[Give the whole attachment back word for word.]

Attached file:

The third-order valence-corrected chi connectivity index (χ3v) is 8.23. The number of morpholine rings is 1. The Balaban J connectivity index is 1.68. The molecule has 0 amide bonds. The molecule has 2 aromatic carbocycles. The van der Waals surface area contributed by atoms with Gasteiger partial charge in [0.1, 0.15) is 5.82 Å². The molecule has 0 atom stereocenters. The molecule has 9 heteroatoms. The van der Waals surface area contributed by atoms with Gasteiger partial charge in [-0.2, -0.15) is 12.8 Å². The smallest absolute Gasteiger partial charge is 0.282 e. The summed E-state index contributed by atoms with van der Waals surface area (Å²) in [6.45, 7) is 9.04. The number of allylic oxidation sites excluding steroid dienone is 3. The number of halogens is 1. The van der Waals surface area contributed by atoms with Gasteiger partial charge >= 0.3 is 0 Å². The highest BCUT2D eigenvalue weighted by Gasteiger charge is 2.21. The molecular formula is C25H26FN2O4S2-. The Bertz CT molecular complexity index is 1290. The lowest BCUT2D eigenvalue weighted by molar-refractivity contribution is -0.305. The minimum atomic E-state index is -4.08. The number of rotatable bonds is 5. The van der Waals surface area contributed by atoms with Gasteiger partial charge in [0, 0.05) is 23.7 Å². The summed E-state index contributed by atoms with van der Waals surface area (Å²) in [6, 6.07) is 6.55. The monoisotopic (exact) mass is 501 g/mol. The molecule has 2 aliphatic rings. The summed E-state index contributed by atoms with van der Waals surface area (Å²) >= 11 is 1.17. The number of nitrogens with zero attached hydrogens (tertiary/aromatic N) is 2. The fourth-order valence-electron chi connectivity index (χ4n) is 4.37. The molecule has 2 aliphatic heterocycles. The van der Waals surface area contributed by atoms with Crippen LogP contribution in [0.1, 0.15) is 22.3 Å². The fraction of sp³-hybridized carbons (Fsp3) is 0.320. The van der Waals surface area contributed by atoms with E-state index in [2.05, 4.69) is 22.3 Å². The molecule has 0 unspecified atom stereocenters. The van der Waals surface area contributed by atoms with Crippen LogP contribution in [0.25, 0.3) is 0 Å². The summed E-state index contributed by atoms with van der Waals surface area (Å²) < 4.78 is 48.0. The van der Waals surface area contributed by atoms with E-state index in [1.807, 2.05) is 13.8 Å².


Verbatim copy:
The third-order valence-corrected chi connectivity index (χ3v) is 8.23. The number of morpholine rings is 1. The Balaban J connectivity index is 1.68. The molecule has 0 amide bonds. The molecule has 2 aromatic carbocycles. The van der Waals surface area contributed by atoms with Gasteiger partial charge in [0.1, 0.15) is 5.82 Å². The molecule has 0 atom stereocenters. The molecule has 9 heteroatoms. The van der Waals surface area contributed by atoms with Gasteiger partial charge in [-0.2, -0.15) is 12.8 Å². The smallest absolute Gasteiger partial charge is 0.282 e. The summed E-state index contributed by atoms with van der Waals surface area (Å²) in [6.45, 7) is 9.04. The number of allylic oxidation sites excluding steroid dienone is 3. The number of halogens is 1. The van der Waals surface area contributed by atoms with Gasteiger partial charge >= 0.3 is 0 Å². The highest BCUT2D eigenvalue weighted by Gasteiger charge is 2.21. The molecular formula is C25H26FN2O4S2-. The Bertz CT molecular complexity index is 1290. The lowest BCUT2D eigenvalue weighted by molar-refractivity contribution is -0.305. The minimum atomic E-state index is -4.08. The number of rotatable bonds is 5. The van der Waals surface area contributed by atoms with Gasteiger partial charge in [0, 0.05) is 23.7 Å². The summed E-state index contributed by atoms with van der Waals surface area (Å²) in [6, 6.07) is 6.55. The monoisotopic (exact) mass is 501 g/mol. The molecule has 2 aliphatic rings. The summed E-state index contributed by atoms with van der Waals surface area (Å²) >= 11 is 1.17. The number of nitrogens with zero attached hydrogens (tertiary/aromatic N) is 2. The fourth-order valence-electron chi connectivity index (χ4n) is 4.37. The molecule has 2 aliphatic heterocycles. The van der Waals surface area contributed by atoms with Crippen LogP contribution in [0.1, 0.15) is 22.3 Å². The fraction of sp³-hybridized carbons (Fsp3) is 0.320. The van der Waals surface area contributed by atoms with E-state index in [2.05, 4.69) is 22.3 Å². The molecule has 0 unspecified atom stereocenters. The van der Waals surface area contributed by atoms with Crippen LogP contribution in [0.25, 0.3) is 0 Å². The summed E-state index contributed by atoms with van der Waals surface area (Å²) < 4.78 is 48.0. The van der Waals surface area contributed by atoms with E-state index in [1.807, 2.05) is 13.8 Å².